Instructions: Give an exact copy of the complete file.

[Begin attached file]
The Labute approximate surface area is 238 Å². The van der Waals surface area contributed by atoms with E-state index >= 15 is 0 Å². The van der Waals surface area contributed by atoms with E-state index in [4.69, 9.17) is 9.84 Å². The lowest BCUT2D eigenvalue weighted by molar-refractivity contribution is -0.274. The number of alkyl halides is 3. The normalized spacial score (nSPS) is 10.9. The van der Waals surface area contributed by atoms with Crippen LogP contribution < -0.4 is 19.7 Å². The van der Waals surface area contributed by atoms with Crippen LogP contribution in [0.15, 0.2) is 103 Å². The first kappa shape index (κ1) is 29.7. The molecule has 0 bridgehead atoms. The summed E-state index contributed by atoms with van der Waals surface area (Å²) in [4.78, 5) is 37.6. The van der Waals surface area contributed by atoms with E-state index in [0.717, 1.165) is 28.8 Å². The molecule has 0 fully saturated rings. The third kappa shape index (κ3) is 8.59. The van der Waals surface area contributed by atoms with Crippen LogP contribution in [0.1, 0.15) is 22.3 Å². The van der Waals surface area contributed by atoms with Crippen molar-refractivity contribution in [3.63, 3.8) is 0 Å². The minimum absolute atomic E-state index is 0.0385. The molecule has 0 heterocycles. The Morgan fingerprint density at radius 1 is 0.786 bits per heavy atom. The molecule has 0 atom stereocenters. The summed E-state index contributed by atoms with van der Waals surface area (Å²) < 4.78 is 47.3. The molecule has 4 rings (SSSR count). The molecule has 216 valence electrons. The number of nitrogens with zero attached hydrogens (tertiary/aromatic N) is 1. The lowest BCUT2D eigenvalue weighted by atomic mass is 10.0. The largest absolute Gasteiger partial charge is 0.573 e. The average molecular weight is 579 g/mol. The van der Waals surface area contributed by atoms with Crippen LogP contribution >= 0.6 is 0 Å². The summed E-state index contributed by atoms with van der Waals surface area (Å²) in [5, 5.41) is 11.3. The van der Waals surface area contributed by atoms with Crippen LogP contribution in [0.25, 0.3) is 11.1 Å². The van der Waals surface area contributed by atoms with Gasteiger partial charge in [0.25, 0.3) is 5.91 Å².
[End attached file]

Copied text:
The Labute approximate surface area is 238 Å². The van der Waals surface area contributed by atoms with E-state index >= 15 is 0 Å². The van der Waals surface area contributed by atoms with E-state index in [4.69, 9.17) is 9.84 Å². The lowest BCUT2D eigenvalue weighted by molar-refractivity contribution is -0.274. The number of alkyl halides is 3. The normalized spacial score (nSPS) is 10.9. The van der Waals surface area contributed by atoms with Crippen LogP contribution < -0.4 is 19.7 Å². The van der Waals surface area contributed by atoms with Crippen LogP contribution in [0.15, 0.2) is 103 Å². The first kappa shape index (κ1) is 29.7. The molecule has 0 bridgehead atoms. The summed E-state index contributed by atoms with van der Waals surface area (Å²) in [4.78, 5) is 37.6. The van der Waals surface area contributed by atoms with E-state index in [0.717, 1.165) is 28.8 Å². The molecule has 0 fully saturated rings. The third kappa shape index (κ3) is 8.59. The van der Waals surface area contributed by atoms with Crippen LogP contribution in [0.1, 0.15) is 22.3 Å². The van der Waals surface area contributed by atoms with Crippen molar-refractivity contribution in [3.63, 3.8) is 0 Å². The minimum absolute atomic E-state index is 0.0385. The molecule has 0 heterocycles. The Morgan fingerprint density at radius 1 is 0.786 bits per heavy atom. The molecule has 0 atom stereocenters. The summed E-state index contributed by atoms with van der Waals surface area (Å²) < 4.78 is 47.3. The molecule has 4 rings (SSSR count). The molecule has 216 valence electrons. The number of nitrogens with zero attached hydrogens (tertiary/aromatic N) is 1. The lowest BCUT2D eigenvalue weighted by atomic mass is 10.0. The largest absolute Gasteiger partial charge is 0.573 e. The average molecular weight is 579 g/mol. The van der Waals surface area contributed by atoms with Crippen LogP contribution >= 0.6 is 0 Å². The summed E-state index contributed by atoms with van der Waals surface area (Å²) in [5, 5.41) is 11.3. The van der Waals surface area contributed by atoms with Crippen LogP contribution in [0.25, 0.3) is 11.1 Å². The van der Waals surface area contributed by atoms with Gasteiger partial charge in [0.25, 0.3) is 5.91 Å².